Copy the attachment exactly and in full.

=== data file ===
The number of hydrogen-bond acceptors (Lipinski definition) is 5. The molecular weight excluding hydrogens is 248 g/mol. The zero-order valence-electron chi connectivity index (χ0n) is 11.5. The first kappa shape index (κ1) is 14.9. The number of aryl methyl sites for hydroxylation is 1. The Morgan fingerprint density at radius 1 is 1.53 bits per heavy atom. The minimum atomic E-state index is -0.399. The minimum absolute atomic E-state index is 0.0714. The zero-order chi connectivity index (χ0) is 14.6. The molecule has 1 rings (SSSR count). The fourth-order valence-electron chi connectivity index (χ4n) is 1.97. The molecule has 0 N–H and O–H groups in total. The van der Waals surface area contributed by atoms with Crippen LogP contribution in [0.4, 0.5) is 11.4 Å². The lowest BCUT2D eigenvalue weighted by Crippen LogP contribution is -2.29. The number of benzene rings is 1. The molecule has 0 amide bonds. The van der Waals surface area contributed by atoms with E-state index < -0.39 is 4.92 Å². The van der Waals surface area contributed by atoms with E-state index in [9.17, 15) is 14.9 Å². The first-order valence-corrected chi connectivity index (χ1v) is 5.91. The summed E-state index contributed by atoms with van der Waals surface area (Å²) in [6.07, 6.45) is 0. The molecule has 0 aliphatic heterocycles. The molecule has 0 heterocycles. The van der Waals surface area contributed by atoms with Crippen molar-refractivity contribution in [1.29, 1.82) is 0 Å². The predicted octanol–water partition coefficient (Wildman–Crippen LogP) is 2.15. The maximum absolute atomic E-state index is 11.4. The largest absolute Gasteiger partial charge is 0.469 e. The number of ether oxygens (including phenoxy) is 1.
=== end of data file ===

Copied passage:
The number of hydrogen-bond acceptors (Lipinski definition) is 5. The molecular weight excluding hydrogens is 248 g/mol. The zero-order valence-electron chi connectivity index (χ0n) is 11.5. The first kappa shape index (κ1) is 14.9. The number of aryl methyl sites for hydroxylation is 1. The Morgan fingerprint density at radius 1 is 1.53 bits per heavy atom. The minimum atomic E-state index is -0.399. The minimum absolute atomic E-state index is 0.0714. The zero-order chi connectivity index (χ0) is 14.6. The molecule has 1 rings (SSSR count). The fourth-order valence-electron chi connectivity index (χ4n) is 1.97. The molecule has 0 N–H and O–H groups in total. The van der Waals surface area contributed by atoms with Crippen LogP contribution in [0.4, 0.5) is 11.4 Å². The lowest BCUT2D eigenvalue weighted by Crippen LogP contribution is -2.29. The number of benzene rings is 1. The molecule has 0 amide bonds. The van der Waals surface area contributed by atoms with E-state index < -0.39 is 4.92 Å². The van der Waals surface area contributed by atoms with E-state index in [9.17, 15) is 14.9 Å². The first-order valence-corrected chi connectivity index (χ1v) is 5.91. The summed E-state index contributed by atoms with van der Waals surface area (Å²) in [6.07, 6.45) is 0. The molecule has 0 aliphatic heterocycles. The molecule has 0 heterocycles. The van der Waals surface area contributed by atoms with Crippen molar-refractivity contribution in [1.29, 1.82) is 0 Å². The predicted octanol–water partition coefficient (Wildman–Crippen LogP) is 2.15. The maximum absolute atomic E-state index is 11.4. The largest absolute Gasteiger partial charge is 0.469 e. The number of ether oxygens (including phenoxy) is 1.